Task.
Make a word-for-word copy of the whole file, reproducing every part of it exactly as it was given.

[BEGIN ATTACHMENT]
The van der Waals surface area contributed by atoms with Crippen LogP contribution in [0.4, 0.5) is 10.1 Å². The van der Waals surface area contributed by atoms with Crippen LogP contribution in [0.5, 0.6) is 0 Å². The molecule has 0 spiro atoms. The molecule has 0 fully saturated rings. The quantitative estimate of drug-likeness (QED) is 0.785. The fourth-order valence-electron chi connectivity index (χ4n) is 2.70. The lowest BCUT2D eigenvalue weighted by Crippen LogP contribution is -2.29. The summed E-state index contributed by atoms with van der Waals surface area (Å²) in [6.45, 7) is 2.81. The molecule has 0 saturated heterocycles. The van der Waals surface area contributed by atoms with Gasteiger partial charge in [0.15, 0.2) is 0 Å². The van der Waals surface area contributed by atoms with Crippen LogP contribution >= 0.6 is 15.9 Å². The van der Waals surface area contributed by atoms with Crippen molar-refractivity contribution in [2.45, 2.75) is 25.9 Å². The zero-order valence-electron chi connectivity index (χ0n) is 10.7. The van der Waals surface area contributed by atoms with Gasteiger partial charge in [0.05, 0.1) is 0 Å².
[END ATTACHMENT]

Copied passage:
The van der Waals surface area contributed by atoms with Crippen LogP contribution in [0.4, 0.5) is 10.1 Å². The van der Waals surface area contributed by atoms with Crippen LogP contribution in [0.5, 0.6) is 0 Å². The molecule has 0 spiro atoms. The molecule has 0 fully saturated rings. The quantitative estimate of drug-likeness (QED) is 0.785. The fourth-order valence-electron chi connectivity index (χ4n) is 2.70. The lowest BCUT2D eigenvalue weighted by Crippen LogP contribution is -2.29. The summed E-state index contributed by atoms with van der Waals surface area (Å²) in [6.45, 7) is 2.81. The molecule has 0 saturated heterocycles. The van der Waals surface area contributed by atoms with Gasteiger partial charge in [0.15, 0.2) is 0 Å². The van der Waals surface area contributed by atoms with Crippen LogP contribution >= 0.6 is 15.9 Å². The van der Waals surface area contributed by atoms with Crippen molar-refractivity contribution in [2.45, 2.75) is 25.9 Å². The zero-order valence-electron chi connectivity index (χ0n) is 10.7. The van der Waals surface area contributed by atoms with Gasteiger partial charge in [0.05, 0.1) is 0 Å².